Mindless Eating, A book summary


Mindless Eating: Why We Eat More Than We Think

Mindless Eating has been on my “to-read” shelf for a long time. It wasn’t until I heard Ramit Sethi suggest it to Tim Ferriss that I finally purchased it. I’m glad I did. Many of the ideas of psychology, situations and circumstances, and cognitive biases were in this book. Not only that, but they were presented solely as they relate to food, giving me a chance to reflect on how these ideas could be expanded.

Some parts of this book I was already familiar with, like the idea that we eat more off larger plates. I had heard this suggestion on some morning show. What I didn’t know though, was why we did this. I needed to dive deep and better apply the five elements of understanding to what I had just read.

Why do we eat less when served food in and on smaller cups and containers?

The secret is that we take the vessel size as a clue for how much to eat. I have no idea how hungry I truly am and I’m not alone. Louis CK says we have “first world hunger.” We poorly gauge how hungry we are and how much we’ve eaten. We then rely on the next best thing, the context.

If things appear large, because they are in a smaller package for example, then we eat less. There is an implicit message that if you eat everything that was on or in something, you are done. The book shows evidence of this from everything from stale movie popcorn to refillable bowls of soup. In fact, the book is worth reading just to see the creativity of some experiments.

Another confirmed bias the book shares is expectation assimilation. This occurs when our experiences are what we expect them to be. The book explains a study of two groups of restaurant patrons, some who had a Californian wine from a new vineyard and some who had a North Dakotan wine. In reality it was the same $10 bottle, the old labels removed. What happened? The people drinking what they thought was from California ate more, stayed longer, and said it was a nicer dining experience than their peers in the other part of the restaurant. Same food, same wine, same night, but different wine.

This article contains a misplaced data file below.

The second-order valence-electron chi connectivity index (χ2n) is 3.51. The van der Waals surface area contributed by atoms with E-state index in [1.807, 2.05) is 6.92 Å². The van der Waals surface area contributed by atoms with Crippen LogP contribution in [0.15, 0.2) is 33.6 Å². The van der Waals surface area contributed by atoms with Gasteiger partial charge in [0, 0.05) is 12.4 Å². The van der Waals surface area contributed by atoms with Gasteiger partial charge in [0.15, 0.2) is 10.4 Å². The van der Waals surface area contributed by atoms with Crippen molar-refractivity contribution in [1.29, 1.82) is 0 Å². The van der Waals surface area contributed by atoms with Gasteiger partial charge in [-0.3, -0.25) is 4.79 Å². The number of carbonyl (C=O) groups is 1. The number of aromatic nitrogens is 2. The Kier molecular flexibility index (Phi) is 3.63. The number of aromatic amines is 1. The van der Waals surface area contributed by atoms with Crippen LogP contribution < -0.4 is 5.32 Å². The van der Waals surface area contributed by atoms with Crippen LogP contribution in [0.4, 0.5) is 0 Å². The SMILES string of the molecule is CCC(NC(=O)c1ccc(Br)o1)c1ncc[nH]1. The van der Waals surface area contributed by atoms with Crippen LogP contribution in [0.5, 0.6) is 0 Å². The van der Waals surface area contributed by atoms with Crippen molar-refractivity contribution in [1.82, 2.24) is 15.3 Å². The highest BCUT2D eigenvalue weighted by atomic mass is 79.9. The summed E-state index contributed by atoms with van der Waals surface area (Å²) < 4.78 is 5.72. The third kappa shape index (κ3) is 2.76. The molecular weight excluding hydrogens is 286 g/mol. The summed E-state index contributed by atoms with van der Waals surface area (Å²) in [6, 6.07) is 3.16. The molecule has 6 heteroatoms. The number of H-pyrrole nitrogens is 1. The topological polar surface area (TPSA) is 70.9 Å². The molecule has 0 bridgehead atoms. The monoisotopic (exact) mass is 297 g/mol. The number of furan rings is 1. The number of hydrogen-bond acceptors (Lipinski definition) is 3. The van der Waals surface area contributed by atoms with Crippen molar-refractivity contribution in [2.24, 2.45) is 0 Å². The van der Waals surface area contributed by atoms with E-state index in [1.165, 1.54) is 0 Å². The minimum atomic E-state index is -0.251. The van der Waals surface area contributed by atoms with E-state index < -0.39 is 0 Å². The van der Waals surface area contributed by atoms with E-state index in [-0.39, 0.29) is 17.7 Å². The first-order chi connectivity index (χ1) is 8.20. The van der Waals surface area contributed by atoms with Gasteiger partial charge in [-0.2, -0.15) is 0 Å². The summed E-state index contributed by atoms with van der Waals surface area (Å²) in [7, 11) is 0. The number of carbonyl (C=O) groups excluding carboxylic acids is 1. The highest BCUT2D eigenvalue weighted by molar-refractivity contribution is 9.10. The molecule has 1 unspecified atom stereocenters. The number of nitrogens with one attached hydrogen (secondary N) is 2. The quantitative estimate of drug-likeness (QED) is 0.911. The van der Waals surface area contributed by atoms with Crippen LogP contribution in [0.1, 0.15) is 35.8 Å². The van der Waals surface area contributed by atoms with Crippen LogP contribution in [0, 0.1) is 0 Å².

Shakespeare was prudent in asking if a rose (wine) by any other name does taste different.

My own anecdotal experience was this summer when we went to Hershey Park. It was a nice park, but not quite a Disney park. It wasn’t quite as clean, thoughtfully laid out, or themed the same way. I probably had some expectation assimilation as we went through the parks and while I would return to Hershey, it wasn’t Disney.

If you like reading about psychology or food (or both like me!) then run out and get it. Or better yet, sign in to Amazon and order it now.

One side note, as I was reading this book I was writing in the margins and my oldest daughter was stunned that you were allowed to do this. I explained that it helped me understand. She walked away, not convinced of my answer, and I realized the other places we include implicit messages. Don’t’ write in that book her teacher at school might say, but what’s the inherent meaning in that? Signals to mindlessly eat and many others are all around us. This book brings some of them front and center.

Have you read Mindless Eating or have a question for me? Let me know on Twitter, @MikeDariano.

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